You have the option of opening the ACR-adjusted file in Photoshop as a Smart Object. By selecting Open Object rather than Open, the file remains a Raw file. To adjust your Camera Raw settings, double click on the Smart Object layer.
Open Camera Raw Filter in Photoshop
You can easily send files from Lightroom to Photoshop for more advanced editing. But the process does not work as easily in reverse. But you can start editing in Photoshop and make Lightroom-like edits using the Adobe Camera Raw filter. Of course, you can make most adjustments in both Lightroom and Photoshop. But in Photoshop, they can be more complex and need many adjustment layers. There is a reason Lightroom and ACR exist. They make basic photography adjustments easier.
Making use of the filter in Photoshop is easy. Start by creating a duplicate of the layer you want to edit. Go to the Layers drop-down menu and select Layers > Duplicate Layer (Ctrl or ⌘J). Label this layer ACR. Go to the Filter drop-down menu and select Filter > Camera Raw Filter (Shift+Ctrl or ⌘A). The image opens in the Camera Raw workspace. Make your adjustments in ACR. Click OK. Your changes are applied to the selected layer.
To edit a file with many layers in Photoshop, make a new merged layer. The command you want is ‘Merge All Layers To A New Layer’. There is no drop-menu for this command. Instead, use a hotkey combination. Highlight the top layer. Click Shift+Command+Option+E or Shift+Ctrl+Alt+E. A new layer appears above the top layer. Label this layer ACR. Once you have a new ACR layer, open the Camera Raw Filter.
Program vs Plug-In
The Camera Raw filter is slightly different from the ACR program. Most of the editing tools are the same. But you cannot add ratings or colour labels to your Raw files. Also, the Enhanced detail and Super Resolution features are not in the plug-in. Also missing are some of the file handling and workflow preferences included in the ACR program.
To see if there was a difference in quality, we edited an image in the ACR program and the Camera Raw filter. Compare two images. The first was edited in ACR; the second was edited using the Camera Raw filter in Photoshop. The results are slightly different.
Changes you make with the Camera Raw filter are embedded in the layer. Using the Camera Raw filter again to make more changes, all sliders will be reset to zero. In essence, the filter treats the layer as if it has not been edited before. Saving ACR settings as a Smart Object lets you change previous settings.
Missing ACR Catalogue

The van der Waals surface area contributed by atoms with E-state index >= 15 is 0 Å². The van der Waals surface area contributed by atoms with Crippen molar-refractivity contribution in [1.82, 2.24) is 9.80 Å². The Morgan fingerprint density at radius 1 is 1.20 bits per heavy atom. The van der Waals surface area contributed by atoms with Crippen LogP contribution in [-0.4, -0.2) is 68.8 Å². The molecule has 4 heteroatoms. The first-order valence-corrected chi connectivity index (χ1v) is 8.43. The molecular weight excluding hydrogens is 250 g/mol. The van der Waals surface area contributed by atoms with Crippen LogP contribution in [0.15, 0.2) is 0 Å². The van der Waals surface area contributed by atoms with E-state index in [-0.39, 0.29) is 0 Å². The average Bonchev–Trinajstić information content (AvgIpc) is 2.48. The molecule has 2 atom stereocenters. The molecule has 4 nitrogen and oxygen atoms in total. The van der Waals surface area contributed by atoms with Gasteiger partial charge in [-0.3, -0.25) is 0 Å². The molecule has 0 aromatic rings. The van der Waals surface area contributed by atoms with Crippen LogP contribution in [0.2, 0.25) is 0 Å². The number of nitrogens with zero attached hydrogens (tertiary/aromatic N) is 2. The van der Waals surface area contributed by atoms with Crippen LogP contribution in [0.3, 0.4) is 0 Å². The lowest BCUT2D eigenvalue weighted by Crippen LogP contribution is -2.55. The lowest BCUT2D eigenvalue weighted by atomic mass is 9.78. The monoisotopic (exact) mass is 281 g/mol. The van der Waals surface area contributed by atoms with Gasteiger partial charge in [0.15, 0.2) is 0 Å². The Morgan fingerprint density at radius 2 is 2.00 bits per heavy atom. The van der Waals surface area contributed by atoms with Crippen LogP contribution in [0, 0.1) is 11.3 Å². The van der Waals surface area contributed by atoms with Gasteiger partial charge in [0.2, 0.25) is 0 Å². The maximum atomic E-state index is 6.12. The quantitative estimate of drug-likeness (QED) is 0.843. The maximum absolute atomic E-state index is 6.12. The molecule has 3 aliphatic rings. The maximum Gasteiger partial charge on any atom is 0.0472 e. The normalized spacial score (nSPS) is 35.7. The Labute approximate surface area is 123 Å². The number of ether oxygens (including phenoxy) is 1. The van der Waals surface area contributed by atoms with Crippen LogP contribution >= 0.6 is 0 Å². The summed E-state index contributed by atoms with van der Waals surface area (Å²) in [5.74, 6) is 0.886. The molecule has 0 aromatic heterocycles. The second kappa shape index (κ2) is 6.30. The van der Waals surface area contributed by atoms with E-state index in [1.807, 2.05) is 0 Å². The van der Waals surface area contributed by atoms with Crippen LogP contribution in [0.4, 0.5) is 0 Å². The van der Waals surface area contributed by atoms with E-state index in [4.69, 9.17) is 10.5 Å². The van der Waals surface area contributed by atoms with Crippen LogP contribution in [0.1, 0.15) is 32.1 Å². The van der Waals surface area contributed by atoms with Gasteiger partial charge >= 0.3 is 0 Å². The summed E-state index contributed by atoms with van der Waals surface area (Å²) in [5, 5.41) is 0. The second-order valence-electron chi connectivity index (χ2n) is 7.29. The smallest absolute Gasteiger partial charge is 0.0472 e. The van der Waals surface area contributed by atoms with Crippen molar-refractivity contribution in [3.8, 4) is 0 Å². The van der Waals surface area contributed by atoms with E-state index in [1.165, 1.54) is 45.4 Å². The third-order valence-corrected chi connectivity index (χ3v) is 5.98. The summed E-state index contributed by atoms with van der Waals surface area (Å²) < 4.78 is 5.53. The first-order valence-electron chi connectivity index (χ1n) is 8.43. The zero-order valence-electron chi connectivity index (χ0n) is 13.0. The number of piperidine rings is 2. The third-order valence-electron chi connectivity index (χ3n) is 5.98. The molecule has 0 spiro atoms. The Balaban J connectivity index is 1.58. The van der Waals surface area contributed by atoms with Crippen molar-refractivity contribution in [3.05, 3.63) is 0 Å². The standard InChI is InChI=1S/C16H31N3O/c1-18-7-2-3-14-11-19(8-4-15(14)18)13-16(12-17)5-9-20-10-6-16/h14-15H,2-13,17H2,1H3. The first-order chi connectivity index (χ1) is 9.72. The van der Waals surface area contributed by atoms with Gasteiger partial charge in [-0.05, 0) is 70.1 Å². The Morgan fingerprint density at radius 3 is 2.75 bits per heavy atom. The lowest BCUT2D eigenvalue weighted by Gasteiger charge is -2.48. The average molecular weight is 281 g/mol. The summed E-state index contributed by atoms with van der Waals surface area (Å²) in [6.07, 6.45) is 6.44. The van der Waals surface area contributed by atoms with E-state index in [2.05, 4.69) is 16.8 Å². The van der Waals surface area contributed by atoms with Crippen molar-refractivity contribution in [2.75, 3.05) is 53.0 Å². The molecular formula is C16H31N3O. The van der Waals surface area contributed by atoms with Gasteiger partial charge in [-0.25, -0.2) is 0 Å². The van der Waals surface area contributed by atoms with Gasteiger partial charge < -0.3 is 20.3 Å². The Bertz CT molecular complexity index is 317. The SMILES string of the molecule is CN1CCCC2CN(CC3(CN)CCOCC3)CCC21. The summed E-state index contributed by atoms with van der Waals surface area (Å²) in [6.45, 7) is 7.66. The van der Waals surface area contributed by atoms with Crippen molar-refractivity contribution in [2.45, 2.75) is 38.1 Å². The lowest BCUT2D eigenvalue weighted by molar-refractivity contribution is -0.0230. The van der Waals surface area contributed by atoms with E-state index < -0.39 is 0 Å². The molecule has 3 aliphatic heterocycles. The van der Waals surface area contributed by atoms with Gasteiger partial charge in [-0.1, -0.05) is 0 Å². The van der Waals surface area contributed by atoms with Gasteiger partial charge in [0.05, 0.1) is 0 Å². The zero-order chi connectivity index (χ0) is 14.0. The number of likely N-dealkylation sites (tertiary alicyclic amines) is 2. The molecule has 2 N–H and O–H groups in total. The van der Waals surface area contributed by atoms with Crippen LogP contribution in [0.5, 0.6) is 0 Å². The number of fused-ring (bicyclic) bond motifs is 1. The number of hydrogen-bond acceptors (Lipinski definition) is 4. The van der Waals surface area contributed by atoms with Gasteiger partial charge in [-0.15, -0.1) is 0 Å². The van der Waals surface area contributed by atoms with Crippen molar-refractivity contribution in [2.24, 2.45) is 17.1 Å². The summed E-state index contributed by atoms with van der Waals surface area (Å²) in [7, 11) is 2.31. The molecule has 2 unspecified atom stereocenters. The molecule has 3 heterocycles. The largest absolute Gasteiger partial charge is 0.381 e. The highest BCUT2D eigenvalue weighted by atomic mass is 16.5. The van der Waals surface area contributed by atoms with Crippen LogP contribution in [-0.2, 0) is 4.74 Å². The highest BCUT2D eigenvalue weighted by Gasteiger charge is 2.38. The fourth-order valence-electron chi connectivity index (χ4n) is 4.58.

ACR is like the Develop module in Lightroom. But ACR is only the Develop module. Lightroom includes other modules. The one that sets Lightroom apart is the Library module. Unlike Lightroom, ACR does not have a system of cataloguing and organisation. Missing are the tagging and other metadata tools that are part of the Library module. But you can add a star or colour label to an image in ACR. Also missing are the other less-used modules like Print and Slideshow.
There are some benefits to not using a cataloguing system, but also some drawbacks. Let’s start with a benefit. ACR does not need to import images into a catalogue before editing. Skip culling and directly open the file you want to edit.
Both Lightroom and Adobe Camera Raw edit Raw files non-destructively. This means that the Raw file stays the same, and edits are saved in a separate file. By default, Lightroom stores the changes in a special LRCAT catalogue file. Instead of using a cataloguing database, Adobe Camera Raw stores edits in a separate .xmp sidecar file. This file holds the changes and applies them to the Raw image. The Raw file is never changed. To see edits to a Raw file, you must also have the sidecar file. There is a way of producing an .xmp file in Lightroom, which allows sharing Raw files. But the program will not do this unless you select this option in Lightroom preferences.
Lightroom stores all edits in one database file. This makes it easy to backup. But if the LRCAT file is corrupted, you lose a lot of edits. With ACR, edits for each Raw file are stored as individual sidecar files. If one is deleted or corrupted, it will not affect the others. ACR, like Photoshop, works on only one image at a time. In Lightroom, you can batch edit many photos at once or sync changes across images.
The export tools in Lightroom are more robust than those found in ACR. You can export a file to JPEG or DNG. Lightroom includes many other file formats, including the Photoshop .psd file type. Adobe designed ACR to be part of a Photoshop workflow. Most photographers will continue editing Raw images after completing ACR edits. Then, use Photoshop export or save options.
To Lightroom users, Adobe Camera Raw will feel very familiar. The difference is in how you want to use the programs in your workflow. Camera Raw is designed to work with Photoshop rather than as a standalone program.
Adobe has given you alternate programs to edit images and an alternative workflow. Many photographers start editing in Lightroom and move to Photoshop for advanced edits. But if you like to work in Photoshop, moving to ACR for basic edits is quicker than using individual adjustment layers.